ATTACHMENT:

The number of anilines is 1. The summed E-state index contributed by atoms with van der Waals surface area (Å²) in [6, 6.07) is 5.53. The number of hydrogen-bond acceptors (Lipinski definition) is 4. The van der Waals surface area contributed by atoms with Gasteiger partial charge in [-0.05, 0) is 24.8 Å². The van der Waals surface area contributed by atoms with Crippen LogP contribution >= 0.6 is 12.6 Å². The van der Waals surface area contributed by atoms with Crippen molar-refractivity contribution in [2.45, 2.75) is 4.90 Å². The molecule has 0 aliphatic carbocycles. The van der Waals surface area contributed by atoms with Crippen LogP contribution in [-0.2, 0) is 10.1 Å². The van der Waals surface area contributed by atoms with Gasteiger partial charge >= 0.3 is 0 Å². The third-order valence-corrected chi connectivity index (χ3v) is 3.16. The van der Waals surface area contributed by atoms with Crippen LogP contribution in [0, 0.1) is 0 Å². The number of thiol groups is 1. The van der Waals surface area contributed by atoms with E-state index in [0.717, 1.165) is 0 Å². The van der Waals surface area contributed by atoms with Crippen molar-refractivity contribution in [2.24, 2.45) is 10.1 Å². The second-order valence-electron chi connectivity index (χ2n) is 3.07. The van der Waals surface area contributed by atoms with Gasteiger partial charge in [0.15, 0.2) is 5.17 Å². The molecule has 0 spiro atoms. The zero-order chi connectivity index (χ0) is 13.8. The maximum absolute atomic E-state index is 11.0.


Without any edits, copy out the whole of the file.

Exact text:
The number of anilines is 1. The summed E-state index contributed by atoms with van der Waals surface area (Å²) in [6, 6.07) is 5.53. The number of hydrogen-bond acceptors (Lipinski definition) is 4. The van der Waals surface area contributed by atoms with Gasteiger partial charge in [-0.05, 0) is 24.8 Å². The van der Waals surface area contributed by atoms with Crippen LogP contribution >= 0.6 is 12.6 Å². The van der Waals surface area contributed by atoms with Crippen molar-refractivity contribution in [2.45, 2.75) is 4.90 Å². The molecule has 0 aliphatic carbocycles. The van der Waals surface area contributed by atoms with Crippen LogP contribution in [-0.2, 0) is 10.1 Å². The van der Waals surface area contributed by atoms with Gasteiger partial charge >= 0.3 is 0 Å². The third-order valence-corrected chi connectivity index (χ3v) is 3.16. The van der Waals surface area contributed by atoms with Crippen LogP contribution in [0, 0.1) is 0 Å². The number of thiol groups is 1. The van der Waals surface area contributed by atoms with E-state index in [0.717, 1.165) is 0 Å². The van der Waals surface area contributed by atoms with Crippen molar-refractivity contribution in [2.24, 2.45) is 10.1 Å². The second-order valence-electron chi connectivity index (χ2n) is 3.07. The van der Waals surface area contributed by atoms with Gasteiger partial charge in [0.15, 0.2) is 5.17 Å². The molecule has 0 spiro atoms. The zero-order chi connectivity index (χ0) is 13.8. The maximum absolute atomic E-state index is 11.0.